As avian influenza spreads slowly around the world there are some horror stories emerging about consumer reaction. Reports of sharp drops in poultry consumption are coming out of countries where the disease has hit. There have even been falls in sales in some European countries, but the British industry thinks it can avoid a major problem. Chris Lyddon reports.
“The poultry industry in Kamataka took a hit on Tuesday as the offtake of chicken fell as much as 50% and prices plunged in major markets across the state after 12,000 birds were found dead in Shimoga on Monday,” the Indian Business Standard newspaper reported on 22 February.
From Pakistan the Daily Times newspaper reported a 30% drop in chicken meat sales in Lahore, although prices were stable as retailers refused to make cuts. In an article carried on 23 March it quoted Raza Mehmood Khursand, chairman of the Pakistan Poultry Association, as saying that there was no problem in eating chicken meat and eggs despite the confirmation of bird flu in Pakistan, but the paper also reported that restaurants were switching to beef and mutton.
In Britain there has been little effect so far. Peter Bradnock, chief executive of the British Poultry Council, told just-food.com. “There has been [an impact] in certain other member states where they’ve had an outbreak or have found wild birds with avian flu,” he said. “Italian sales are down by about 25%. French sales are down 15 to 20% at the moment.”
One reason for the difference is that Britain has not yet had an outbreak in flocks or wild birds, but the structure of the UK market also helps. “The distribution system in this country is different,” Bradnock said. “Most poultry meat is sold through the big five retailers. Most of that is retailer own label. Consumers trust the retailers in this country.”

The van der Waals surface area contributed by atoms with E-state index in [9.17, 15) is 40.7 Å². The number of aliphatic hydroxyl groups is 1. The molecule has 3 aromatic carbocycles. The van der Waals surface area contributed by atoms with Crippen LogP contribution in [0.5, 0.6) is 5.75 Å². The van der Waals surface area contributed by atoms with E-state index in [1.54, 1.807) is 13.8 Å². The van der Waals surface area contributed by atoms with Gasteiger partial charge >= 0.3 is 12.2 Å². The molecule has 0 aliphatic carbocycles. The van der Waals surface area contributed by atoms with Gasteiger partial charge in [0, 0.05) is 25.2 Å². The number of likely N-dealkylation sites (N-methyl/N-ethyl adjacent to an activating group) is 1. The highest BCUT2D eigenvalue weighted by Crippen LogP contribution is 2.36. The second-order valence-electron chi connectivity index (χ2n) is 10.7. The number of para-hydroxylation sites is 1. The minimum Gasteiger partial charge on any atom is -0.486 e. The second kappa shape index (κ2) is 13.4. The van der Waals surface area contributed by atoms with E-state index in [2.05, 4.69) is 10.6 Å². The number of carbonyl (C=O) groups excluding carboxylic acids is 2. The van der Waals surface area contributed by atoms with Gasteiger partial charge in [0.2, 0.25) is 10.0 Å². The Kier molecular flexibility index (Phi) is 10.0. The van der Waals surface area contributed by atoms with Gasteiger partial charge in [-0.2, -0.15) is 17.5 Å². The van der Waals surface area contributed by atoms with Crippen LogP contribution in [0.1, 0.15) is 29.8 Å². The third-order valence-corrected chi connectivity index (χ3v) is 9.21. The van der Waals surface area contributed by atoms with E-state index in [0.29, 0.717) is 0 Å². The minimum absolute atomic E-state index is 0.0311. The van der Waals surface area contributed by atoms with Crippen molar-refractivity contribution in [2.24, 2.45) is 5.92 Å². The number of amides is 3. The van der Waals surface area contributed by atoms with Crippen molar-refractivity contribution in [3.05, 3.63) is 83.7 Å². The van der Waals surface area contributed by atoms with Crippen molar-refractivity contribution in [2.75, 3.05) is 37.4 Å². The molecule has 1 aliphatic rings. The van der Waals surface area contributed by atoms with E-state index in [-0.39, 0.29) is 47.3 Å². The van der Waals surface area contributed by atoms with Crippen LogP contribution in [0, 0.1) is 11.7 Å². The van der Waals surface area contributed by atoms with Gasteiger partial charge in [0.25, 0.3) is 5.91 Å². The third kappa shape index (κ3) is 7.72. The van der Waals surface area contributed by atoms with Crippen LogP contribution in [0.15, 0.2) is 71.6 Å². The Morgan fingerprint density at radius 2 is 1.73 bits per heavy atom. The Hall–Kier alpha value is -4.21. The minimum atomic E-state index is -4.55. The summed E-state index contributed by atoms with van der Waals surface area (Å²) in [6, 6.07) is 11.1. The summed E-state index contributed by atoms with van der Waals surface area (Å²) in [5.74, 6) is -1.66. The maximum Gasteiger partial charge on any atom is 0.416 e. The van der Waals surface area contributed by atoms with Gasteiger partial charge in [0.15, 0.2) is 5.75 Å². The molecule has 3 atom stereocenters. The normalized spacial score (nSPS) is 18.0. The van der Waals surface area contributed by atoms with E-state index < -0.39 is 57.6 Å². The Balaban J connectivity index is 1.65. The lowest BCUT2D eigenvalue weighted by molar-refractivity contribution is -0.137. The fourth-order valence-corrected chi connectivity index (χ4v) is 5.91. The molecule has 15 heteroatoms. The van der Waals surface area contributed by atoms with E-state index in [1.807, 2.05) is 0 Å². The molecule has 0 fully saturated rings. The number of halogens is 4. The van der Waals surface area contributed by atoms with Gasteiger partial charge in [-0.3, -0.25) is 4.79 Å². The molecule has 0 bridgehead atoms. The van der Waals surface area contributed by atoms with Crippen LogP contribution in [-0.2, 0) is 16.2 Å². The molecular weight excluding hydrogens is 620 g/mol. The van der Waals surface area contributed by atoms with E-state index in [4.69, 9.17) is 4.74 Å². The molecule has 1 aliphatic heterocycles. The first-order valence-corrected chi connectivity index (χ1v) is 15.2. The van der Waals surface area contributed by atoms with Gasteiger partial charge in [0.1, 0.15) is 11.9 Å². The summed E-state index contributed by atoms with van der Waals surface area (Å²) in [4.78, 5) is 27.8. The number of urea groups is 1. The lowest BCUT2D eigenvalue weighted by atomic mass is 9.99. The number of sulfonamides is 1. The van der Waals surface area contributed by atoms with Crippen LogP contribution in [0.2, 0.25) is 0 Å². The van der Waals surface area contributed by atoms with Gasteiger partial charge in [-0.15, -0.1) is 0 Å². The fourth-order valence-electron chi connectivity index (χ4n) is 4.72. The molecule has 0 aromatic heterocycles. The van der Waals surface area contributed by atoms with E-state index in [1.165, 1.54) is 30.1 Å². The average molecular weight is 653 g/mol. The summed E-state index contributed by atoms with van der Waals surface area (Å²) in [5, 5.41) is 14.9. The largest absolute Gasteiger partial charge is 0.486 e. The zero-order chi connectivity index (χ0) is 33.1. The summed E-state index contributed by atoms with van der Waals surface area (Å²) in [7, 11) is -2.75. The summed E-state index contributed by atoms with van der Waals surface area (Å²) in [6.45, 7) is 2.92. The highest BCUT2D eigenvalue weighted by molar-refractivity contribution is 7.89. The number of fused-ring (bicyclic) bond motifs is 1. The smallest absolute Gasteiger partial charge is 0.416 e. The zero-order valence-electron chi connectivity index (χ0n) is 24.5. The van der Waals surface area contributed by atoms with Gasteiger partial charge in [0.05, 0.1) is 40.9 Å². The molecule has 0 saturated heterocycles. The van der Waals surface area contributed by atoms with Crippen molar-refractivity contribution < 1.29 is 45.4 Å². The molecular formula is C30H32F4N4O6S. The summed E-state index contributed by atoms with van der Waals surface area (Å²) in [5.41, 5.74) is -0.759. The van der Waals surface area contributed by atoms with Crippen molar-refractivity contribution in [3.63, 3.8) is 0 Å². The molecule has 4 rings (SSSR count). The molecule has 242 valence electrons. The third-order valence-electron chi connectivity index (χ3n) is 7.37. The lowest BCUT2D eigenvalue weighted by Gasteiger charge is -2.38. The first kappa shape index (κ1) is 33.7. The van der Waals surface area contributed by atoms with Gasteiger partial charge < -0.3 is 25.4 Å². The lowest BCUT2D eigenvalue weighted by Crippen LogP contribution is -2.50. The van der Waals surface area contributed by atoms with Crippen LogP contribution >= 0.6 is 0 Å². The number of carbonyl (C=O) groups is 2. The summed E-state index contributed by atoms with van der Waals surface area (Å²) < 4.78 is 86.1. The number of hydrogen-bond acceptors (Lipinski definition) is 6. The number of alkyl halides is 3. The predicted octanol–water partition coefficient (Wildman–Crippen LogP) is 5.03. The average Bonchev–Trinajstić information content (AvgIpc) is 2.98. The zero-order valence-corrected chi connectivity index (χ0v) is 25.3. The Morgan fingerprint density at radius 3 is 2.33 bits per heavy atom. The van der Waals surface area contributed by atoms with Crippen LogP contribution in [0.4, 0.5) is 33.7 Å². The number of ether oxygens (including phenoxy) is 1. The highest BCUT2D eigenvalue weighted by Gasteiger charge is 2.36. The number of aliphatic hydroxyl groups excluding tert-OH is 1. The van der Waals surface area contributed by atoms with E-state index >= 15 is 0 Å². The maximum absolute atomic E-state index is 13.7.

“Also, we are quite lucky to have the Food Standards Agency, which is trusted by consumers and the media as well to give independent advice,” he said. “That is another factor why we have come out relatively unsullied.”
Another factor which has helped the industry is increased consumer sophistication. “The consumer is much more intelligent than a lot of people who are selling newspapers give them credit for,” he said, pointing out that many people can now get information direct from, for example the World Health Organisation or the European Food Safety Authority. “You can see what the consumer organisations are saying,” he said. “You don’t have to rely on the Daily Mail or the Daily Express. Newspapers must be aware that what they say can be more easily corroborated or found out.”
Peter Bradnock believes that the poultry industry can handle an outbreak of avian influenza. “We believe if it were to get here and get into poultry flocks we would be able to identify it and stamp it out very quickly,” he said. “It’s not another foot and mouth scenario.” There is history to back up this view. “We’ve had avian influenza,” he said “The last time was in 1991. It was on one farm and it was contained and stamped out.”
“Our past experience of this type of diseases is that they can be dealt with quickly,” he said. “It’s not going to creep up on us. Everybody’s on a very high state of vigilance.”